Yeo, K.T., Safi, N., Wang, A.W., Le Marsney, R., Schindler, T., S, B., Haslam, R. & Lui, K. 2017, 'Prediction of outcomes of extremely low gestational age newborns in Australia and New Zealand', BMJ Paediatrics Open, vol. 1, no. 1, pp. 1-8.View/Download from: UTS OPUS or Publisher's site
Objective To determine the accuracy of the National Institute of Child Health and Human Development (NICHD) calculator in predicting death and neurodevelopmental impairment in Australian and New Zealand infants.
Design Population-based cohort study.
Setting Australia and New Zealand.
Patients Preterm infants 22–25 completed weeks gestation.
Interventions Comparison of NICHD calculator predicted rates of death and death or neurodevelopmental impairment, with actual rates recorded in the Australian and New Zealand Neonatal Network cohort.
Main outcome measures Infant death and death or neurodevelopmental impairment rates.
Results A total of 714 infants were included in the study. Of these infants, 100 (14.0%) were <24 weeks, 389 (54.5%) male, 529 (74.1%) were singletons, 42 (5.9%) had intrauterine growth restriction, 563 (78.9%) received antenatal steroids and 625 (87.5 %) were born in a tertiary hospital. There were 288 deaths (40.3%), 75 infants (10.5%) with neurodevelopment impairment and 363 (50.8%) with death or neurodevelopmental impairment. The area under the curve (AUC) for prediction of death and the composite death or neurodevelopmental impairment by the NICHD calculator in our population was 0.65(95% CI 0.61 to 0.69) and 0.65 (95% CI 0.61 to 0.69), respectively. When stratified and compared with gestational age outcomes, the AUC did not change substantially for the outcomes investigated. The calculator was less accurate with outcome predictions at the extreme categories of predicted outcomes—underestimation of outcomes for those predicted to have the lowest risk (<20%) and overestimation for those in the highest risk category (>80%).
Conclusion In our recent cohort of extremely preterm infants, the NICHD model does not accurately predict outcomes and is marginally better than gestational age based outcomes.
Sullivan, E.A., Javid, N., Duncombe, G., Li, Z., Safi, N., Cincotta, R., Homer, C.S.E., Halliday, L. & Oyelese, Y. 2017, 'Vasa Previa Diagnosis, Clinical Practice, and Outcomes in Australia.', Obstetrics and Gynecology, vol. 130, no. 3, pp. 591-598.View/Download from: UTS OPUS or Publisher's site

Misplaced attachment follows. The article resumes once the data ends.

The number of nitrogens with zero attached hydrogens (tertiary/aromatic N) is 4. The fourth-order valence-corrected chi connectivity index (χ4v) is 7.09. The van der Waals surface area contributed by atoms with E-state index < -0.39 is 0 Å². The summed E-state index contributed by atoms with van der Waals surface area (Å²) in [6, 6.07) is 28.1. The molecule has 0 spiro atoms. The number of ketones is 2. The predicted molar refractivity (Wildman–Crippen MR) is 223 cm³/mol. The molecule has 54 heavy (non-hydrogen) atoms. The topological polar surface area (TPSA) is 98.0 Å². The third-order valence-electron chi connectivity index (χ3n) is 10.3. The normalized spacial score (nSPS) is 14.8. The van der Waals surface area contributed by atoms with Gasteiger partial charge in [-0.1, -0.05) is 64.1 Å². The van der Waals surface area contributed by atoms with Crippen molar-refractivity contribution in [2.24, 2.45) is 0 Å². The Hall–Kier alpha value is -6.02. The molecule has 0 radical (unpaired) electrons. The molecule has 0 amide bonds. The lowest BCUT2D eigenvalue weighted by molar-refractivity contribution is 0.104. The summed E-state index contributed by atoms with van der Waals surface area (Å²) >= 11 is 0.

To estimate the incidence of women with vasa previa in Australia and to describe risk factors, timing of diagnosis, clinical practice, and perinatal outcomes.A prospective population-based cohort study was undertaken using the Australasian Maternity Outcomes Surveillance System between May 1, 2013, and April 30, 2014, in hospitals in Australia with greater than 50 births per year. Women were included if they were diagnosed with vasa previa during pregnancy or childbirth, confirmed by clinical examination or placental pathology. The main outcome measures included stillbirth, neonatal death, cesarean delivery, and preterm birth.Sixty-three women had a confirmed diagnosis of vasa previa. The estimated incidence was 2.1 per 10,000 women giving birth (95% CI 1.7-2.7). Fifty-eight women were diagnosed prenatally and all had a cesarean delivery. Fifty-five (95%) of the 58 women had at least one risk factor for vasa previa with velamentous cord insertion (62%) and low-lying placenta (60%) the most prevalent. There were no perinatal deaths in women diagnosed prenatally. For the five women with vasa previa not diagnosed prenatally, there were two perinatal deaths with a case fatality rate of 40%. One woman had an antepartum stillbirth and delivered vaginally and the other four women had cesarean deliveries categorized as urgent threat to the life of a fetus with one neonatal death. The overall perinatal case fatality rate was 3.1% (95% CI 0.8-10.5). Two thirds (68%) of the 65 neonates were preterm and 29% were low birth weight.The outcomes for neonates in which vasa previa was not diagnosed prenatally were inferior with higher rates of perinatal morbidity and mortality. Our study shows a high rate of prenatal diagnosis of vasa previa in Australia and associated good outcomes.
Chen, T.Y., Li, Z., Safi, N. & Sullivan, E., 'Cancer and reproductive outcomes for women: a population-based cohort study'.